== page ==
The Role of Indigenous Knowledge in Biodiversity Conservation in the Lesotho Highlands: Exploring Indigenous Epistemology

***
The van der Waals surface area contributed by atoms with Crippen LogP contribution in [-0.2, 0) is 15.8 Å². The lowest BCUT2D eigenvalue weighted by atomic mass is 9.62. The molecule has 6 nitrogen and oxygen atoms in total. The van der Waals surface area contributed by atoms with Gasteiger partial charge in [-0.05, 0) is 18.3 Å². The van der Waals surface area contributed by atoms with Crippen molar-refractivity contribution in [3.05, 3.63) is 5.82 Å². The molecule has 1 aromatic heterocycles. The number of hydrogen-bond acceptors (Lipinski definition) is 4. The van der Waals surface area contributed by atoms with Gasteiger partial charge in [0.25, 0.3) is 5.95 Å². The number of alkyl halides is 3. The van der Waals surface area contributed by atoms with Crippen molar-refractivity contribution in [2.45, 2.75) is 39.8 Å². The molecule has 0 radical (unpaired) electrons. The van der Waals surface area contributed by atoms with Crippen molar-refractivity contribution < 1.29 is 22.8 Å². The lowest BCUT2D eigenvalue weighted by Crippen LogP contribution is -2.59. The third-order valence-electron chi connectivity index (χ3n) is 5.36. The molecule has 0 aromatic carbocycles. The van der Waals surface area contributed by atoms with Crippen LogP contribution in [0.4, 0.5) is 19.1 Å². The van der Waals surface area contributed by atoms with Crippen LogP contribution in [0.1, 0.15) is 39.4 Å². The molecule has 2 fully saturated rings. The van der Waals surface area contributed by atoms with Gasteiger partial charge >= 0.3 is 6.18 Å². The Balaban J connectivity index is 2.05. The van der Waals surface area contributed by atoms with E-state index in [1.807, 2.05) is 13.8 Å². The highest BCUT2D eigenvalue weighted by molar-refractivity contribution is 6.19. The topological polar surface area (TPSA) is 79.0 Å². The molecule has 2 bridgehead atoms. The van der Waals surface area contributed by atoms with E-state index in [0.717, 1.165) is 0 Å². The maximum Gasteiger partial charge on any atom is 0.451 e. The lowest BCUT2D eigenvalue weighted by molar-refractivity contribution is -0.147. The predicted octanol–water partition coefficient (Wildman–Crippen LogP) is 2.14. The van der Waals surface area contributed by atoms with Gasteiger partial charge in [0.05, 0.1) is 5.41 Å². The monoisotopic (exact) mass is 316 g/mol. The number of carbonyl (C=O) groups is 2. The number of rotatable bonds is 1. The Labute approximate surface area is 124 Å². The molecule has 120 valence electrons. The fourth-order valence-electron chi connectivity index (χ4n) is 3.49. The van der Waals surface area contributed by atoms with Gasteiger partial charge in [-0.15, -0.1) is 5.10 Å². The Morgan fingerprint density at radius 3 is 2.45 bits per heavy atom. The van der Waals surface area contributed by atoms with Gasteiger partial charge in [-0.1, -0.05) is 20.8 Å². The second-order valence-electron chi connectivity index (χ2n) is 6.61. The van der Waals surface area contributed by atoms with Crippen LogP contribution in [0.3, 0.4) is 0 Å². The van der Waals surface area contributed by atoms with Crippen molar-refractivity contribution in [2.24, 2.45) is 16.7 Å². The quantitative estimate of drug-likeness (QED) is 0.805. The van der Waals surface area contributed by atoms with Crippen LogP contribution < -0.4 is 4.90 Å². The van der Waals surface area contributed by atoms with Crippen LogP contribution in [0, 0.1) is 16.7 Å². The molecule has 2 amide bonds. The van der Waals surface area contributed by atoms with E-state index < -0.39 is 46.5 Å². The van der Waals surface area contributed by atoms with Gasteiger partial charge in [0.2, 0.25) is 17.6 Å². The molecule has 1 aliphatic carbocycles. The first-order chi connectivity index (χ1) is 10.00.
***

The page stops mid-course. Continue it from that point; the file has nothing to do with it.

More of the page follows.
AbstractThis paper is based on part of a broad study to investigate indigenous knowledge applied by the Lesotho Highlands communities to conserve biodiversity. A questionnaire was administered in 12 villages, to a population of 139 interviewees. It guided interviews on conservation of selected faunal and floral species with various community groups in the highlands: men, women, herd-boys and school pupils. It is illustrated that there are practices and beliefs about certain species that contribute towards their conservation. Through these beliefs species are perceived to have powers to cause certain awesome consequences for humans if destroyed, seen or encountered, and some species are believed to have abilities to communicate some messages to humans. It is argued that these beliefs and practices reflect evidence of the existence of a complex epistemological framework characterised by physical and spiritual interconnections of humans with other species. Some implications of the emergent epistemology for educational and conservation approaches are discussed.
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